Upgrading SP2010 to 2013? Consider AAM redirection

This technique was introduced for upgrades from MOSS 2007 to SP2010 and appears to work nicely with SP2013 too.

The STSADM command still exists, creates HTTP 302 redirect output, and enables farm administrators to more easily manage content database attach upgrades for large Web Applications (i.e. multiple  terabytes).   Considering how content database attach is the only upgrade method for SP2013, the below AAM technique can be a helpful way to gradually upgrade content databases from a SP2010 “source” farm to a SP2013 “destination” farm.  Multiple weekends and longer timelines beyond one day upgrades (small Web Applications) are possible with the help of AAM redirection.

Please keep in mind AAM redirect (HTTP 302) is a temporary solution and best used for as short a time as possible.    The sooner upgrade is complete, the fewer support tickets we are likely to have.  See whitepaper below for how to configure.


Using Alternate Access Mapping (AAM) URL redirection as part of the upgrade process (SharePoint Server 2010) (white paper)

Special Considerations

  • Custom Code (DLL/JS)  -  Hardcoded URLs may fail on the “source” web application when it is given a new AAM and temporary URL.
  • InfoPath Forms (XSN)  -  Hardcoded URLs in data connections, hyperlinks, or code may fail.
  • Workflow (XOML)  -  Hardcoded URLs in email body HTML may fail.
  • Incoming Email  -  While AAM handles HTTP browser traffic, it does not facilitate SMTP (port 25) delivery for inbound email enabled lists and libraries.  One possible option here might be the placement of a PowerShell script in Task Scheduler on the “destination” (new SP2013) farm to move old EML files over to the \\sp2010-wfe\c$\inetpub\mailroot\drop\ folder if they are not picked up locally.   A time threshold needs to be decided (i.e. 30 minutes) to give the local SP2013 farm enough time to process while not burden users with “missing” email taking too long to appear.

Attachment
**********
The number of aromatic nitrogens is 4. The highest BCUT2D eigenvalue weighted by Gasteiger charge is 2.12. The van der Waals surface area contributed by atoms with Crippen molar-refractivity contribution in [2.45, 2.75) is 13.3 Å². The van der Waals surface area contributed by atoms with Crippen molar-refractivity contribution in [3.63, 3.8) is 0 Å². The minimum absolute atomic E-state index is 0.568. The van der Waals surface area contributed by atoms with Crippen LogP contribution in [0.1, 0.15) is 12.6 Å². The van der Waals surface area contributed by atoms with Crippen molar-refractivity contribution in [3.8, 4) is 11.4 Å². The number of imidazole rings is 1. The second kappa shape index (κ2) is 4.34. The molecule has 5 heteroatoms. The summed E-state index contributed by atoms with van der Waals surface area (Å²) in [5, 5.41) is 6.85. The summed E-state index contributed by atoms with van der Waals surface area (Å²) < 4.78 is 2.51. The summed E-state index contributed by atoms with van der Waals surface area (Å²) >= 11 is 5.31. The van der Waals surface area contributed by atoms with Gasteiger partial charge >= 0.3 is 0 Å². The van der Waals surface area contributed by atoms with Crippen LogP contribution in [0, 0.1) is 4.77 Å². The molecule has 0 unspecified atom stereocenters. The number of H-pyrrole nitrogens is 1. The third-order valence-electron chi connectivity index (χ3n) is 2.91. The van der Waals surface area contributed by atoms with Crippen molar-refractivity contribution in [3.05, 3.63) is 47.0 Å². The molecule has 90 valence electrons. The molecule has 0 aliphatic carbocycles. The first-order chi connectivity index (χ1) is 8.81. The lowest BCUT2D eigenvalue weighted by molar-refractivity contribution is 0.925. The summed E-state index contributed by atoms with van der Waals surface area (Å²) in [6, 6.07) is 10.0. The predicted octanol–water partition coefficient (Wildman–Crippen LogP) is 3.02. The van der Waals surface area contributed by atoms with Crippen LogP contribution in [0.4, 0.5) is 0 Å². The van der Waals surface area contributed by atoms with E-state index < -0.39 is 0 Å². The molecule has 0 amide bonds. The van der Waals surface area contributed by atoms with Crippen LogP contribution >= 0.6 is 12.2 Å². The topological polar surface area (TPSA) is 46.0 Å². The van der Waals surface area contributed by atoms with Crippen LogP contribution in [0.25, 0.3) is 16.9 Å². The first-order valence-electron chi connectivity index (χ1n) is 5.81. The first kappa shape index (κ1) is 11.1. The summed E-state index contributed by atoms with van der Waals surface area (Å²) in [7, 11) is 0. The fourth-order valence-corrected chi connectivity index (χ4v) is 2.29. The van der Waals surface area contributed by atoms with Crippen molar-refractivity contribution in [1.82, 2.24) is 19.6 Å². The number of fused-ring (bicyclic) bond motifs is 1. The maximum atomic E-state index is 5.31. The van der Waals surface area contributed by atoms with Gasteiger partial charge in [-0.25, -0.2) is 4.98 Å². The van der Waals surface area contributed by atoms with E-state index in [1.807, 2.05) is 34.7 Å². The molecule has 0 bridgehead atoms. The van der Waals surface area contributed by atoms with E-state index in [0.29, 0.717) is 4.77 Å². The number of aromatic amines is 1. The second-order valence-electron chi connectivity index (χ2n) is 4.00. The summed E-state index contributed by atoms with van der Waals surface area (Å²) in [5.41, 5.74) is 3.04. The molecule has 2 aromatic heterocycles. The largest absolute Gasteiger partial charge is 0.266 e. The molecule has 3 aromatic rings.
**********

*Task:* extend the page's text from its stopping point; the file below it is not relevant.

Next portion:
• Local HOSTS File -  It may be necessary to enable both the original URL (portal.contoso.com) and temporary URL (portalold.contoso.com) enabled on the “source” (old SP2010) system.   This means IIS binding and local HOSTS loopback so that if SharePoint 2010 attempts to open http://portal.contoso.com/ via loopback for one of the above data connections on a site which hasn’t migrated yet it could successfully do so.   Even though end user DNS will have “portal.contoso.com” pointed at SP2013, the SP2010 machines may need to loopback locally for “portal.contoso.com” to better accommodate SP2010 sites which haven’t migrated.





  • This method is might not be officially supported by Microsoft for SP2010 upgrade to SP2013.  However, quick tests in the lab show HTTP 302 redirects can be created and user traffic successfully redirects.
Return to Top ▲Return to Top ▲